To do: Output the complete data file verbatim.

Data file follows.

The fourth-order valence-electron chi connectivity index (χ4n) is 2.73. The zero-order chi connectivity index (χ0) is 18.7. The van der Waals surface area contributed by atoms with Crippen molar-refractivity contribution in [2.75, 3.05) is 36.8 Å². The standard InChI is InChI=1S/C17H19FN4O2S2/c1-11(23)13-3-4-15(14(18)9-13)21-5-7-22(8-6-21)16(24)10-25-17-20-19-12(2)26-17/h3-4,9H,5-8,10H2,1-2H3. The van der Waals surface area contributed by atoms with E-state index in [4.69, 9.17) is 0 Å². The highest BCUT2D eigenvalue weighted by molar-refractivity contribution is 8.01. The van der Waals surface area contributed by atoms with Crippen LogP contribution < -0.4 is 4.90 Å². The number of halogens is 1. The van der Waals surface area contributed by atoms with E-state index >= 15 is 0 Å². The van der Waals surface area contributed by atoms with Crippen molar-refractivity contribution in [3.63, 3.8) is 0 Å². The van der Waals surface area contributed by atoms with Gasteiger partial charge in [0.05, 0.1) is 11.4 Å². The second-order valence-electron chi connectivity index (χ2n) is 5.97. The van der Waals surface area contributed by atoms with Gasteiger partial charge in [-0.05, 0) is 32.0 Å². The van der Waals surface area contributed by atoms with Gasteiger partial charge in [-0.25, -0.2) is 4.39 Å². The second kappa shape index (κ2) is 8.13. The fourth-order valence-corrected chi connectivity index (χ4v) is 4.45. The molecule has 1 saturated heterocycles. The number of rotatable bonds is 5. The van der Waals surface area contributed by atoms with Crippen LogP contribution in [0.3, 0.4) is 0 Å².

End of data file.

The fourth-order valence-electron chi connectivity index (χ4n) is 2.73. The zero-order chi connectivity index (χ0) is 18.7. The van der Waals surface area contributed by atoms with Crippen molar-refractivity contribution in [2.75, 3.05) is 36.8 Å². The standard InChI is InChI=1S/C17H19FN4O2S2/c1-11(23)13-3-4-15(14(18)9-13)21-5-7-22(8-6-21)16(24)10-25-17-20-19-12(2)26-17/h3-4,9H,5-8,10H2,1-2H3. The van der Waals surface area contributed by atoms with E-state index in [4.69, 9.17) is 0 Å². The highest BCUT2D eigenvalue weighted by molar-refractivity contribution is 8.01. The van der Waals surface area contributed by atoms with Crippen LogP contribution < -0.4 is 4.90 Å². The number of halogens is 1. The van der Waals surface area contributed by atoms with E-state index >= 15 is 0 Å². The van der Waals surface area contributed by atoms with Crippen molar-refractivity contribution in [3.63, 3.8) is 0 Å². The van der Waals surface area contributed by atoms with Gasteiger partial charge in [0.05, 0.1) is 11.4 Å². The second-order valence-electron chi connectivity index (χ2n) is 5.97. The van der Waals surface area contributed by atoms with Gasteiger partial charge in [-0.05, 0) is 32.0 Å². The van der Waals surface area contributed by atoms with Gasteiger partial charge in [-0.25, -0.2) is 4.39 Å². The second kappa shape index (κ2) is 8.13. The fourth-order valence-corrected chi connectivity index (χ4v) is 4.45. The molecule has 1 saturated heterocycles. The number of rotatable bonds is 5. The van der Waals surface area contributed by atoms with Crippen LogP contribution in [0.3, 0.4) is 0 Å².